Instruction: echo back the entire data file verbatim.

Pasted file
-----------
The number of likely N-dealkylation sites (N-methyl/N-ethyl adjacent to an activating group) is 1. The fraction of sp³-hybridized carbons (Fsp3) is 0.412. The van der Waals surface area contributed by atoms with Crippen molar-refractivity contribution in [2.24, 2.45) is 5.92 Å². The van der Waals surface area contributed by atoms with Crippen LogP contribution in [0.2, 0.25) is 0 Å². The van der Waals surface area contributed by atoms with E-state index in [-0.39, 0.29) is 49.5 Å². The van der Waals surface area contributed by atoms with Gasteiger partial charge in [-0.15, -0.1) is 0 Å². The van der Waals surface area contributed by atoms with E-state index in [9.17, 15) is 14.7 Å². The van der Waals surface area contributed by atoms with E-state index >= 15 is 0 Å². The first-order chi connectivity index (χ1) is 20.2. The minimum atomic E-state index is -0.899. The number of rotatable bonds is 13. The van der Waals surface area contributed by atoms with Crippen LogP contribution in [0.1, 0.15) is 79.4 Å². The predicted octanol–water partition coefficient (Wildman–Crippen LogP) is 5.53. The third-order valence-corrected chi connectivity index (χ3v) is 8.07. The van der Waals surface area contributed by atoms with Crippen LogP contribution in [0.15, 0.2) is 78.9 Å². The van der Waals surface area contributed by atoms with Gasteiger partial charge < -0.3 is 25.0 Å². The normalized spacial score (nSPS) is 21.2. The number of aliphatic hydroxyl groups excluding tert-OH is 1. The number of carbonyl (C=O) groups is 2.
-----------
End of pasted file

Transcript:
The number of likely N-dealkylation sites (N-methyl/N-ethyl adjacent to an activating group) is 1. The fraction of sp³-hybridized carbons (Fsp3) is 0.412. The van der Waals surface area contributed by atoms with Crippen molar-refractivity contribution in [2.24, 2.45) is 5.92 Å². The van der Waals surface area contributed by atoms with Crippen LogP contribution in [0.2, 0.25) is 0 Å². The van der Waals surface area contributed by atoms with E-state index in [-0.39, 0.29) is 49.5 Å². The van der Waals surface area contributed by atoms with Gasteiger partial charge in [-0.15, -0.1) is 0 Å². The van der Waals surface area contributed by atoms with E-state index in [9.17, 15) is 14.7 Å². The van der Waals surface area contributed by atoms with E-state index >= 15 is 0 Å². The first-order chi connectivity index (χ1) is 20.2. The minimum atomic E-state index is -0.899. The number of rotatable bonds is 13. The van der Waals surface area contributed by atoms with Crippen LogP contribution in [0.1, 0.15) is 79.4 Å². The predicted octanol–water partition coefficient (Wildman–Crippen LogP) is 5.53. The third-order valence-corrected chi connectivity index (χ3v) is 8.07. The van der Waals surface area contributed by atoms with Crippen LogP contribution in [0.15, 0.2) is 78.9 Å². The van der Waals surface area contributed by atoms with Gasteiger partial charge < -0.3 is 25.0 Å². The normalized spacial score (nSPS) is 21.2. The number of aliphatic hydroxyl groups excluding tert-OH is 1. The number of carbonyl (C=O) groups is 2.